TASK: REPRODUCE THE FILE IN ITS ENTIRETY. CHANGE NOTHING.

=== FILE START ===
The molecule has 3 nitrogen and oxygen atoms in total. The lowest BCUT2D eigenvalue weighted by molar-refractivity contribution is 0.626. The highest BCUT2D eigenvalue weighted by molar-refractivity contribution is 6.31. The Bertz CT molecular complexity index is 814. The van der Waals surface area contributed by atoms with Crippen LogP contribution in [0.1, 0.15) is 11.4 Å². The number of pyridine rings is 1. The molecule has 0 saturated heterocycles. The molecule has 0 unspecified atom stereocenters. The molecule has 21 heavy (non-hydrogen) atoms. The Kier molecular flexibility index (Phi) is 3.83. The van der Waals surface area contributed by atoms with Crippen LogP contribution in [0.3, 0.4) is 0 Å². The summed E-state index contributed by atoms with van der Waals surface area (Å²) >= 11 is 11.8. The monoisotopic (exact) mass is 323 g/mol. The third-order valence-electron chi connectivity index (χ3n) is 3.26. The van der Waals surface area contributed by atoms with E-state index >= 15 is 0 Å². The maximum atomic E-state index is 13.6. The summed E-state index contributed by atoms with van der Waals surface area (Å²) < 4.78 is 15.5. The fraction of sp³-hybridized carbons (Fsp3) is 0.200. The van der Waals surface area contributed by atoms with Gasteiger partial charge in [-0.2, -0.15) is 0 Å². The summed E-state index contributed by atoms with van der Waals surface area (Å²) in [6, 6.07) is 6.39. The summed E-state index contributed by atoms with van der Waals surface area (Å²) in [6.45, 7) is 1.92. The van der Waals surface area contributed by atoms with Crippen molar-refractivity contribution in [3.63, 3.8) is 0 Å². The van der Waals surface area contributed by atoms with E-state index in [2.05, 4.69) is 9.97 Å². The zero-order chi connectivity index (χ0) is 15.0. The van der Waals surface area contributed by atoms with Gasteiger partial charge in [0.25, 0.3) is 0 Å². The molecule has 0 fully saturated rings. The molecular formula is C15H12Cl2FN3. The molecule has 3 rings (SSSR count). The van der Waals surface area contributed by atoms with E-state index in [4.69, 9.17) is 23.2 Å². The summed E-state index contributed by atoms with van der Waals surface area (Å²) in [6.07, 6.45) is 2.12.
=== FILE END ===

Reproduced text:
The molecule has 3 nitrogen and oxygen atoms in total. The lowest BCUT2D eigenvalue weighted by molar-refractivity contribution is 0.626. The highest BCUT2D eigenvalue weighted by molar-refractivity contribution is 6.31. The Bertz CT molecular complexity index is 814. The van der Waals surface area contributed by atoms with Crippen LogP contribution in [0.1, 0.15) is 11.4 Å². The number of pyridine rings is 1. The molecule has 0 saturated heterocycles. The molecule has 0 unspecified atom stereocenters. The molecule has 21 heavy (non-hydrogen) atoms. The Kier molecular flexibility index (Phi) is 3.83. The van der Waals surface area contributed by atoms with Crippen LogP contribution in [0.3, 0.4) is 0 Å². The summed E-state index contributed by atoms with van der Waals surface area (Å²) >= 11 is 11.8. The monoisotopic (exact) mass is 323 g/mol. The third-order valence-electron chi connectivity index (χ3n) is 3.26. The van der Waals surface area contributed by atoms with E-state index >= 15 is 0 Å². The maximum atomic E-state index is 13.6. The summed E-state index contributed by atoms with van der Waals surface area (Å²) < 4.78 is 15.5. The fraction of sp³-hybridized carbons (Fsp3) is 0.200. The van der Waals surface area contributed by atoms with Gasteiger partial charge in [-0.2, -0.15) is 0 Å². The summed E-state index contributed by atoms with van der Waals surface area (Å²) in [6, 6.07) is 6.39. The summed E-state index contributed by atoms with van der Waals surface area (Å²) in [6.45, 7) is 1.92. The van der Waals surface area contributed by atoms with Crippen molar-refractivity contribution in [3.63, 3.8) is 0 Å². The van der Waals surface area contributed by atoms with E-state index in [2.05, 4.69) is 9.97 Å². The zero-order chi connectivity index (χ0) is 15.0. The van der Waals surface area contributed by atoms with Gasteiger partial charge in [0.25, 0.3) is 0 Å². The molecule has 0 fully saturated rings. The molecular formula is C15H12Cl2FN3. The molecule has 3 rings (SSSR count). The van der Waals surface area contributed by atoms with E-state index in [4.69, 9.17) is 23.2 Å². The summed E-state index contributed by atoms with van der Waals surface area (Å²) in [6.07, 6.45) is 2.12.